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Brain Res. 1988 Aug 9;457(2):226-40.

Evidence for a role of the N-methyl-D-aspartate (NMDA) receptor in cortical spreading depression in the rat.

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  • 1Department of Neuropharmacology, Janssen Pharmaceutica, Beerse, Belgium.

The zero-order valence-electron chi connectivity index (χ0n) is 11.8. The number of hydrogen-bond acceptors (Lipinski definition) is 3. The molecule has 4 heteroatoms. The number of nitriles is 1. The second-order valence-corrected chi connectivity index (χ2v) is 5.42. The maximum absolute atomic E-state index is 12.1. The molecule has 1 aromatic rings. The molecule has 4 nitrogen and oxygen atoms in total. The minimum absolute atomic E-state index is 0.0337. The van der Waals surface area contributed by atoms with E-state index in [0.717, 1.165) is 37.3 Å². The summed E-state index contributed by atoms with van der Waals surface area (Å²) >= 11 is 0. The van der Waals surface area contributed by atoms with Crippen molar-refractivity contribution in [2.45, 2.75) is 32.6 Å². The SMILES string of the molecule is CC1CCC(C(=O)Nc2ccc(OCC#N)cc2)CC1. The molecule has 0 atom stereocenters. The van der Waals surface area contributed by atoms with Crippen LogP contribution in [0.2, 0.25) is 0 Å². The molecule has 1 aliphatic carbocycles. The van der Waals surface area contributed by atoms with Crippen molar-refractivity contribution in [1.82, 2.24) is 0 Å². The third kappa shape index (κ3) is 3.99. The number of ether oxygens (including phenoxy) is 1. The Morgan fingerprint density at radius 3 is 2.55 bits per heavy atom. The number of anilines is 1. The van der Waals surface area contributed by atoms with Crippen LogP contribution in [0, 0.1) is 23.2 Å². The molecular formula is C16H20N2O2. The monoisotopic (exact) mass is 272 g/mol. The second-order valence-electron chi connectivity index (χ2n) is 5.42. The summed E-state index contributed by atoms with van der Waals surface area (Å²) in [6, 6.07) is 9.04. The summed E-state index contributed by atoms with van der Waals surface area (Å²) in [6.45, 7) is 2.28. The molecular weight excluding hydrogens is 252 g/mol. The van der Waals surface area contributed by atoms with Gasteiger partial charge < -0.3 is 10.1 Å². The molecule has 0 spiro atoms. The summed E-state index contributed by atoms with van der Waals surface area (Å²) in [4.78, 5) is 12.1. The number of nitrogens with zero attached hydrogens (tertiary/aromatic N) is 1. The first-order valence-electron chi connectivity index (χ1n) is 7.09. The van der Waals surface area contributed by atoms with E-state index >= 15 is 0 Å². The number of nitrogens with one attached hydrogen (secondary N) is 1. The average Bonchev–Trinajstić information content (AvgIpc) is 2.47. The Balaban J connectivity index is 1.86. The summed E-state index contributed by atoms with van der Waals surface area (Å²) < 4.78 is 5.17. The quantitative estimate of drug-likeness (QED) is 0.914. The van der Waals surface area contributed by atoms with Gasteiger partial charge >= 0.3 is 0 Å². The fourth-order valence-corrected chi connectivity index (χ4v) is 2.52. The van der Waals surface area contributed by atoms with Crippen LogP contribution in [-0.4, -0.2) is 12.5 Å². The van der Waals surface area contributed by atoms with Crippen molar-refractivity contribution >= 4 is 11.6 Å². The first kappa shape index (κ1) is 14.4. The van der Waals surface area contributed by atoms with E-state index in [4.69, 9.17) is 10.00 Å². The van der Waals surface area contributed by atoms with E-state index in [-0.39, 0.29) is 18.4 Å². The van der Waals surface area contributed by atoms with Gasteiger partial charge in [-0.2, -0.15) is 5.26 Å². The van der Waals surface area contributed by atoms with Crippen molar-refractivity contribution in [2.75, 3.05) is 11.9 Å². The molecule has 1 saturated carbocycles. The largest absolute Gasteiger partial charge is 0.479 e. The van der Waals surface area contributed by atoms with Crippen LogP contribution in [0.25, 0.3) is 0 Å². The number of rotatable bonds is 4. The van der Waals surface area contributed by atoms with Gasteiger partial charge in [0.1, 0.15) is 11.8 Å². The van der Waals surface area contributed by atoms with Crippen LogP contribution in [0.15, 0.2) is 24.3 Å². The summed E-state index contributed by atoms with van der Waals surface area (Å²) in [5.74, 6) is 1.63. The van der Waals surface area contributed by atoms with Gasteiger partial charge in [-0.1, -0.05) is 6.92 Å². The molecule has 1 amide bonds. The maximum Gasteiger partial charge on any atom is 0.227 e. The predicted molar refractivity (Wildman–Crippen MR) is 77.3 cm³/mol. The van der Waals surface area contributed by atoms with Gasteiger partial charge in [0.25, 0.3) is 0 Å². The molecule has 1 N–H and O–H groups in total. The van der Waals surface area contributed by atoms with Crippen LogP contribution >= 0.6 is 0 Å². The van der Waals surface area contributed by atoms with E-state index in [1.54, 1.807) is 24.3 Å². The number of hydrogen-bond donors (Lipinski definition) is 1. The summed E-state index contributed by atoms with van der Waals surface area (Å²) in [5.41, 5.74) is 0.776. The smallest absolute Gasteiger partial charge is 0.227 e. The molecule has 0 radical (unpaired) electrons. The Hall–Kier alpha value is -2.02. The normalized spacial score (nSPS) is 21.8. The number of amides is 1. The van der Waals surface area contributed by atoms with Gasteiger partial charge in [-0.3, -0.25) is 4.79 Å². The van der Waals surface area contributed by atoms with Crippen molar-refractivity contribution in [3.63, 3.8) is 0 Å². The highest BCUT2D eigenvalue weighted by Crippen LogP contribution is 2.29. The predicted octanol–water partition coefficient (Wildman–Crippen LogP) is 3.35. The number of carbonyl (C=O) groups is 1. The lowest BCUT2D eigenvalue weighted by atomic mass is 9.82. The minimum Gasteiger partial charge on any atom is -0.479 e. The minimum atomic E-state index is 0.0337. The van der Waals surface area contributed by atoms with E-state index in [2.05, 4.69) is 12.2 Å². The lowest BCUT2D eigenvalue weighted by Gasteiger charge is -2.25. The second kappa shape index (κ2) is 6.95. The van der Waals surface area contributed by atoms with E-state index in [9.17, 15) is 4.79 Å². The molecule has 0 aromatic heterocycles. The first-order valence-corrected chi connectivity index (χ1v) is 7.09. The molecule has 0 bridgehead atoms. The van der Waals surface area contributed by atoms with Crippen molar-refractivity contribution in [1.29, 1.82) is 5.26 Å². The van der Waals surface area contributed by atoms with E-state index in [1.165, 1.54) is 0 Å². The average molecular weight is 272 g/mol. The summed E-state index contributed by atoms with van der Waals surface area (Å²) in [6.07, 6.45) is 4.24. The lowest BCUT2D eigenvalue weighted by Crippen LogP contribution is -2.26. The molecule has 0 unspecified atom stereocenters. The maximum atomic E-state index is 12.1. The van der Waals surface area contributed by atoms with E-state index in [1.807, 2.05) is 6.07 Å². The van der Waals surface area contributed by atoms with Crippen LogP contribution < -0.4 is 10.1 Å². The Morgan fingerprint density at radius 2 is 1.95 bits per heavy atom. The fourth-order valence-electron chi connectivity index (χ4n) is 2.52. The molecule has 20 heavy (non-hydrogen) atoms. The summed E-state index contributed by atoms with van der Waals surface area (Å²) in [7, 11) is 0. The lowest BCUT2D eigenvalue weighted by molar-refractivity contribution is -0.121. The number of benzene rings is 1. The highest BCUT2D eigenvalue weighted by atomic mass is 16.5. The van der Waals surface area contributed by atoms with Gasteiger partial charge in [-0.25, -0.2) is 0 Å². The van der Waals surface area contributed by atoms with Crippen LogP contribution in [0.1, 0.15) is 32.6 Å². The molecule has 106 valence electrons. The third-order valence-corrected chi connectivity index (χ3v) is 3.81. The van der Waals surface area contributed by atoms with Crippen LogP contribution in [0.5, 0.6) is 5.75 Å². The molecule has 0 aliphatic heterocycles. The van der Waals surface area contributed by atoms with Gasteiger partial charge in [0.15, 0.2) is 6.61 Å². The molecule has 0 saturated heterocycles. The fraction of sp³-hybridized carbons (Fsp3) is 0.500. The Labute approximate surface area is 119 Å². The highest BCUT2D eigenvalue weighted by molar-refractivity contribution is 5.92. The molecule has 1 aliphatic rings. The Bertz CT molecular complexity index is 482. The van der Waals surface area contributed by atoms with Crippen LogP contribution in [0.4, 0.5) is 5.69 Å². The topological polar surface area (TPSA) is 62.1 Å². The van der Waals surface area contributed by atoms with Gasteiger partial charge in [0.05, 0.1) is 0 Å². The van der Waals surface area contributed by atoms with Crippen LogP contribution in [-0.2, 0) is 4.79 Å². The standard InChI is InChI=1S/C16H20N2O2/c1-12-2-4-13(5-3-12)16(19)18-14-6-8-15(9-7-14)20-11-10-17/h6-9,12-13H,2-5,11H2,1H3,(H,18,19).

The neurotransmitter glutamate activates the N-methyl-D-aspartate (NMDA), quisqualate and kainate receptors. It has been proposed, but also disputed, that local release of glutamate would play a pivotal role in cortical spreading depression (SD). We tested this hypothesis by investigating the influence of NMDA antagonists on SD, using the non-competitive NMDA antagonists ketamine, phencyclidine (PCP) and MK-801 and the competitive NMDA antagonist DL-2-amino-7-phosphonoheptanoate (2-APH), injected intraperitoneally in rats anesthetized with alfentanil. SD was elicited by cathodal DC-stimulation of the frontal cortex. SD propagation was followed using two ion-sensitive microelectrodes placed in the parietal and occipital cortex. The NMDA antagonists increased SD threshold, decreased the propagation velocity and decreased the duration of the accompanying extracellular DC, K+ and Ca2+ changes at the following doses: 40 mg/kg ketamine, 10 mg/kg PCP, 0.63 mg/kg MK-801, 10 and 40 mg/kg 2-APH. With each NMDA antagonist failure of SD propagation between both microelectrodes could be observed. SD elicitation (or propagation) was inhibited completely with 80 mg/kg ketamine, 3.1 mg/kg MK-801 and 160 mg/kg 2-APH. These NMDA antagonists have also anticonvulsant properties. None of these effects on SD were observed with high doses of other anticonvulsants such as 80 mg/kg phenytoin or 40 mg/kg diazepam. These experiments indicate that endogenous release of excitatory amino acids and their action on the NMDA receptor play an important role in the initiation, propagation and duration of SD.

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